But you wouldn’t know that if you get your dietary advice from social media. It’s an echo chamber and if you need to find people who salute the Keto flag, by God, you’ll find them. They’ll be so proud that you’ll wonder how Keto could ever fail you.

Until it does fail you.

Then you’ll wonder what’s wrong with you that in trying to keep up with the KetoJoneses that you couldn’t succeed too.

For the record, there’s nothing wrong with you. You may have picked the wrong tool, used it at the wrong time, or just didn’t follow it to the letter.

There is another point worth mentioning.

If you started your weight loss journey today and you decided that Whole30 was the diet you would embark on, you would likely lose an admirable amount of weight.

Maybe you’d double the time on it and stick with it for a full 60 days.

Then, the wheels start to come off, as they invariably do and you flounder for a bit. You try to go back to Whole30 but it just doesn’t do what it did before. It loses its novelty. It loses its power.

You have to make a choice. Do you cling tighter to the diet that served you so well initially or do you change course and try the next diet?

Sometimes, the tool you pick initially does not serve for the entire course of your weight loss journey and you have to realize that you need something different now.

This is okay.

Just because intermittent fasting helped you lose your first twenty pounds, doesn’t mean it will help you with the next twenty or the thirty after that.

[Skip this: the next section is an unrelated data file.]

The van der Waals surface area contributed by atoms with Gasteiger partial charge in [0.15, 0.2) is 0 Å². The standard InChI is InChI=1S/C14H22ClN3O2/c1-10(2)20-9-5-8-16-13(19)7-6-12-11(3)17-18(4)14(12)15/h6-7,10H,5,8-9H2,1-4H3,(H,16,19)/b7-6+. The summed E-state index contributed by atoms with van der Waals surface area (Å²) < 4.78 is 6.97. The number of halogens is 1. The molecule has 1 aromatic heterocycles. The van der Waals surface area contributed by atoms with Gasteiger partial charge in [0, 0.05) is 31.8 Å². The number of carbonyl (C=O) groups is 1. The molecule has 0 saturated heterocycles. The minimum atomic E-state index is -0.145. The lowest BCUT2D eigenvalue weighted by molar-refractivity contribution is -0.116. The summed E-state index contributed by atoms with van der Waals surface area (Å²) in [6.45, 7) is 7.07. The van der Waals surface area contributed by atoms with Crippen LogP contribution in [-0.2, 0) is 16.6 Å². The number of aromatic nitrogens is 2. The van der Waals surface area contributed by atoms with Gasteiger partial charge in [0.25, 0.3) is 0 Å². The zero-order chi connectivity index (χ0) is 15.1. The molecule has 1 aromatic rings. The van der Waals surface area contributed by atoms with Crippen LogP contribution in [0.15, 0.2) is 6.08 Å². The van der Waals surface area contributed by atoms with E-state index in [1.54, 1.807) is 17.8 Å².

And as you’re experimenting with the nuances of each diet, ask yourself:

What am I learning about myself?

Learn the factors that make a diet succeed for you:

-Are you eating the right amount of calories for your goal?

-Are you recovering well from your workouts, sleeping restfully and not too irritable?

-Do you feel bloated often? What foods OR combinations of foods make you feel that way?

-Are you consistently sticking to the plan you picked for yourself or are you constantly taking dietary detours?

-Does this diet plan fit within your lifestyle including work, home and social life?

-Do you feel in control of your food decisions or is your home/work environment plagued by foods that make you feel powerless?

I can tell you this, no diet can teach you how to feel when you eat. Because no diet understands feelings and many of us eat based on emotions.

No diet truly understands your life and course-corrects in real time to modify itself for your needs.

These constants remain:

To lose weight, you must be in an energy deficit.

To maintain weight, you must be eating equivalent to what you burn on a daily basis.

To gain (true) weight, you must be in an energy surplus.

The diet that you can sustain is the one you have spent the time understanding how to make it mold to your goals, your life and your particular set of challenges (we all have those).

So, if you’re frustrated when a diet that once worked (or in theory SHOULD work) but is no longer having that magical effect, it may be time to divorce yourself from it and the dogmatic beliefs that come with it.

You owe that to yourself.

“We Make Great People Greater”